Although there have been vast improvements in our ability to gather and use road-weather data, there are still, unfortunately, significant information gaps we must fill. In this blog article, we’ll look at the issues that hinder our current data acquisition and a solution for obtaining more complete and representative data, leading to better-informed decisions.
Historically, we have made road-maintenance decisions based on experience alone. As time has advanced, new technology and predictive modeling have more fully illuminated our decision-making landscape regarding road maintenance. For example, meteorological forecasts and Road Weather Information Systems (RWIS) now provide additional data to help winter maintenance personnel make more informed decisions, which result in better-utilized budgets and improved public services.
Yet, as we look more closely at RWIS capability and practicality, we realize we need a better solution.
The primary component of an RWIS is the Environmental Sensor Station (ESS). The ESS provides the long-term data necessary to track how road conditions respond to weather events and maintenance efforts in real time.
The siting of ESS is critical to the success of the RWIS. The most widely adopted reference for locating ESS is the RWIS siting guideline made available by the Federal Highway Administration (FHWA) in 2008. This guideline recommends an average ESS spacing of 30 to 50 km (18.6 to 31.1 mi) along a roadway (Garret et al. 2008).
As an example of ESS spacing, let’s look at the state of Minnesota. This state is heavily invested in RWIS and, as a leader in the industry, has an excellent network of ESS across the state. Even with these advantages, to provide appropriate coverage for an area as large as Minnesota (225,181.3 km2 [86,943 mi2]) is a daunting task (Kwon and Fu 2016).
Each time funding becomes available for a new ESS, we must identify the best location for the station. Unfortunately, finding the ideal locations for ESS isn’t as simple as dropping them on a map and making the coverage zones overlap. Moreover, we often have to make compromises regarding siting restrictions and budget constraints. For example, we may have to assign each ESS a large and often dynamic region that it cannot adequately provide representative coverage for.
Not only is it difficult to find ideal locations for ESS, but it takes the efforts of many to identify them correctly. The effective siting of an ESS requires consideration of not only meteorological representativeness and common locations for dangerous weather conditions, but also non-weather-related requirements such as traffic volume, road type, and historical accident rates. To collect this data requires us to gather input from meteorologists, traffic engineers, local maintenance crews, and other industry experts. Additionally, we must consider the availability of power and communications lines (Buchanan and Gwartz 2005).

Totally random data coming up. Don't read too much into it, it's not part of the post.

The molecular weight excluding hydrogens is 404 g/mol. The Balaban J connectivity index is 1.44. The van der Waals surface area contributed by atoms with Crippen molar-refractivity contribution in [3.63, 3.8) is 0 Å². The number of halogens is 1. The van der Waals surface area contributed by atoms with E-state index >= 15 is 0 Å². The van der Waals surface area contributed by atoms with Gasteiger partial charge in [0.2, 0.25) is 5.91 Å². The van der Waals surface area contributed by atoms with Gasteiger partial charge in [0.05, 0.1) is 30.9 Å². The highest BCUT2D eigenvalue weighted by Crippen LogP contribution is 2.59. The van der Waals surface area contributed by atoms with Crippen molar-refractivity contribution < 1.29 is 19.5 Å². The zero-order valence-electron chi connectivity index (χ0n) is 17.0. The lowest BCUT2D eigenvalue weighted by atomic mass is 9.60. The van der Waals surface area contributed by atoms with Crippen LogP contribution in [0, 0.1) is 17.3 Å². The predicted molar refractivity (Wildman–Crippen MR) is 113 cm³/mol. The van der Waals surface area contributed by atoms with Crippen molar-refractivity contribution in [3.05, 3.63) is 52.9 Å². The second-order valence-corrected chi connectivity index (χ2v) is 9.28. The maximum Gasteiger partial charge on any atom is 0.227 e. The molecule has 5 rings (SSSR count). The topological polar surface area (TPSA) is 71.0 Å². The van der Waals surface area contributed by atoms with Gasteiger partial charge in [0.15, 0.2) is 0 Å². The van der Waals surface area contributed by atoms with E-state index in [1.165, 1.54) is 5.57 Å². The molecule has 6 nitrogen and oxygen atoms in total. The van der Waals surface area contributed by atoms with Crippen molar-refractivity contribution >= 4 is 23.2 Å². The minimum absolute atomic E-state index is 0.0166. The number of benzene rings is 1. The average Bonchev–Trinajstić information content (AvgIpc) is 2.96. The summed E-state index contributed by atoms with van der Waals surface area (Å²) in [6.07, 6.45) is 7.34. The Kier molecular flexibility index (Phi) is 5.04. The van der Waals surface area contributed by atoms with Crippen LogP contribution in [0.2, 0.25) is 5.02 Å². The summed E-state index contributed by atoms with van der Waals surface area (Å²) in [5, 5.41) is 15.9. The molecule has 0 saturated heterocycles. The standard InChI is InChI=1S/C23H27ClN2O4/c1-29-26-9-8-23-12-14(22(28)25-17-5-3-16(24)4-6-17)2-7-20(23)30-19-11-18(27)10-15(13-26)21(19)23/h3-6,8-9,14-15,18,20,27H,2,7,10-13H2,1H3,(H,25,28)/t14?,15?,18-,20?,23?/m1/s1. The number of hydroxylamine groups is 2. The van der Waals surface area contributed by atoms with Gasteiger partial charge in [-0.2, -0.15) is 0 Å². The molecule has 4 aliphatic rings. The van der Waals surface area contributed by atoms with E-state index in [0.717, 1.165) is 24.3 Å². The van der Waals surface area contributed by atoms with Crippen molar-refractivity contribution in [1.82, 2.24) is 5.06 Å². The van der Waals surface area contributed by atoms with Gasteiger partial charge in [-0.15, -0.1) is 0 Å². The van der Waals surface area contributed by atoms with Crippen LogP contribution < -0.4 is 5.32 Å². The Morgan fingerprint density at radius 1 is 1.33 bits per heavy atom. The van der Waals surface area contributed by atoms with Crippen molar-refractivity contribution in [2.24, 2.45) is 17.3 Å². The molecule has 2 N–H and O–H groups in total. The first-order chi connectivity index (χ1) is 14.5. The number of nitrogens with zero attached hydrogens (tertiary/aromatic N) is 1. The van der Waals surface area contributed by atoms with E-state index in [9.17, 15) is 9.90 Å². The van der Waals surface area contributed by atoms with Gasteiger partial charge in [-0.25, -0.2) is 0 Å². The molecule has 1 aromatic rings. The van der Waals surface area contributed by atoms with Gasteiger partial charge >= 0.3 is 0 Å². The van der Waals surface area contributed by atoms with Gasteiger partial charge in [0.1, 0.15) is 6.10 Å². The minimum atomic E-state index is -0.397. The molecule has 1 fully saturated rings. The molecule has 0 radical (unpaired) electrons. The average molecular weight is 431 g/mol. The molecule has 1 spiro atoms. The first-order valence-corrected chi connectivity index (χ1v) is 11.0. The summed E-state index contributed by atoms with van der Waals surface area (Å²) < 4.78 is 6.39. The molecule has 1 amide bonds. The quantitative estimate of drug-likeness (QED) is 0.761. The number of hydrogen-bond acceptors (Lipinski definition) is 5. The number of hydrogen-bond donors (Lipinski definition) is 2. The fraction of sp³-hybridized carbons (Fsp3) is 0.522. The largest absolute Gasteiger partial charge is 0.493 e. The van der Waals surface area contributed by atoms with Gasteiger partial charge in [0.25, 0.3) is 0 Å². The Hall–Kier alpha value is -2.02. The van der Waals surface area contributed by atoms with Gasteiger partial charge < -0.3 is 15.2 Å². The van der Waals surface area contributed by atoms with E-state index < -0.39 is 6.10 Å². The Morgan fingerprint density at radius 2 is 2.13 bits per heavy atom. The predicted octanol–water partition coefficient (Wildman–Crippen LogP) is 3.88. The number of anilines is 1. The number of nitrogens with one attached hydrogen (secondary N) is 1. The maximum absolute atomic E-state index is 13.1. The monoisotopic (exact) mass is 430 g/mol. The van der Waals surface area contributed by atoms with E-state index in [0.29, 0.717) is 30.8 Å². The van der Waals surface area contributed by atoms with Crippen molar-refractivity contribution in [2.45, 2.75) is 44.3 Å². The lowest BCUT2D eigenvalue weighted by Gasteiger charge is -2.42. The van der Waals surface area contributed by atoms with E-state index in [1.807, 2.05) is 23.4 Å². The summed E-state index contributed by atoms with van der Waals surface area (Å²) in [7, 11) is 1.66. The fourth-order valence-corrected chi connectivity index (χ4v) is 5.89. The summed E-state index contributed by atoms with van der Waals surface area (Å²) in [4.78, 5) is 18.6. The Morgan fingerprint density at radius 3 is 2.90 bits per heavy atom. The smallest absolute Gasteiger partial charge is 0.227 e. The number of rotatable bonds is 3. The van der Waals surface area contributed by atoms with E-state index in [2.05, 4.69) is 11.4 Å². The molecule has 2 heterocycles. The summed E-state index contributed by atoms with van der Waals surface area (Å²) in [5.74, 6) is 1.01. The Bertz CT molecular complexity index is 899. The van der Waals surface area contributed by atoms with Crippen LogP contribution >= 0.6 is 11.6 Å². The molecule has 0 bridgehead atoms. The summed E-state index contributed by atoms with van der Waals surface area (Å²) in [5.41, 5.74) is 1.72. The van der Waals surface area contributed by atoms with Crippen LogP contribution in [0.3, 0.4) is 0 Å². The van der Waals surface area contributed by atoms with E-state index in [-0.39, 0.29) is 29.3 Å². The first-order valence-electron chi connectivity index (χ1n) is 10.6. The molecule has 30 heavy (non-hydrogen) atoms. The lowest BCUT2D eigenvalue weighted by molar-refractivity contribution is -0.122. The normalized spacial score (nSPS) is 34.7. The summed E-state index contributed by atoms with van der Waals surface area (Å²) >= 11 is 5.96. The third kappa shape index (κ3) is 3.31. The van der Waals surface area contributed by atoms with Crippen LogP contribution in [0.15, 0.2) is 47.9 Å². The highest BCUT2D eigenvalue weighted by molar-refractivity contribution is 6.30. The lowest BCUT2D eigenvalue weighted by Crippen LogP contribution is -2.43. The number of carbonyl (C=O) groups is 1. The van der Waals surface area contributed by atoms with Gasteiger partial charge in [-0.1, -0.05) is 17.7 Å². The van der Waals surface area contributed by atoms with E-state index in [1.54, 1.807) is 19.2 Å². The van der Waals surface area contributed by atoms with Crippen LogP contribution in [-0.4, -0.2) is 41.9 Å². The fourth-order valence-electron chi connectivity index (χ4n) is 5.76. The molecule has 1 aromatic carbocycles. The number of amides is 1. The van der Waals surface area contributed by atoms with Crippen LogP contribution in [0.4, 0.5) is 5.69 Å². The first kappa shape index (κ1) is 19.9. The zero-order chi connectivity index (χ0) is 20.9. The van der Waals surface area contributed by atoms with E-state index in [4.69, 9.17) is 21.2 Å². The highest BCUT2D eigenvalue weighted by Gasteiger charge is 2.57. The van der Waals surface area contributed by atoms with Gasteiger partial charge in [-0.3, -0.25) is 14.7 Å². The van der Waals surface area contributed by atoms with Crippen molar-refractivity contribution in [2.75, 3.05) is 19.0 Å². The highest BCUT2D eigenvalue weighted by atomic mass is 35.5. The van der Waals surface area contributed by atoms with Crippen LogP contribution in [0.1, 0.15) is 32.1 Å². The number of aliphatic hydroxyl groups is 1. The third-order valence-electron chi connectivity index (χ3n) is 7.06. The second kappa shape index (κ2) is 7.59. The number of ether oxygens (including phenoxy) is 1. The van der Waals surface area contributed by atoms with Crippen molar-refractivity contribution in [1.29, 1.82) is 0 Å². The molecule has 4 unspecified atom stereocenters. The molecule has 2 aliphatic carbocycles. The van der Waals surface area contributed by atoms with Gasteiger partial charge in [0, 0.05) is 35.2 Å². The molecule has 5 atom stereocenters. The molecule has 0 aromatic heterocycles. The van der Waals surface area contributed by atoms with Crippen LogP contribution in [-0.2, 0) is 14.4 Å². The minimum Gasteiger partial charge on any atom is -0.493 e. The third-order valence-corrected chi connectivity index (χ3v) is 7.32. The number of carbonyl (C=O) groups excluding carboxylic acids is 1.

Even if we know the ideal locations for a perfect distribution of ESS, the ability to achieve that density may be financially impossible. Capital costs of the typical ESS average $90,000 (USD). This amount includes instrumentation hardware, station installation, additional power and communications lines, lane closures, and training. Recurring costs for updating ESS hardware every five years averages $10,446, and standard station maintenance averages more than $5,000 a year.
If we add together the startup costs (including initial purchase and installation) and the operation and maintenance expenses, the cost of a single ESS spread out over an assumed 25-year lifetime is $11,149 per year (Kwon and Fu 2016).
Of course, these amounts can vary widely based on individual circumstances and vendors. It is obvious, however, that even in the best circumstances, the addition of an ESS requires a significant capital cost and recurring maintenance expenses—including the time of technicians and engineers.
Installing a traditional ESS is no simple feat. The installation requires a 30 ft (9.14 m) tower with a large concrete foundation. Additionally, we must consider the depth of the road shoulder, clear zones, and right of way. Moreover, as mentioned earlier, it’s likely that assistance is needed from a variety of industry experts.
Standard ESS can have a large variety of sensors as well as communications and data collection hardware—some of which have significant power requirements. To keep these stations running, standard ESS require AC power or substantial alternative power systems. This can be problematic if we have identified locations as high value, but these locations do not have available AC power.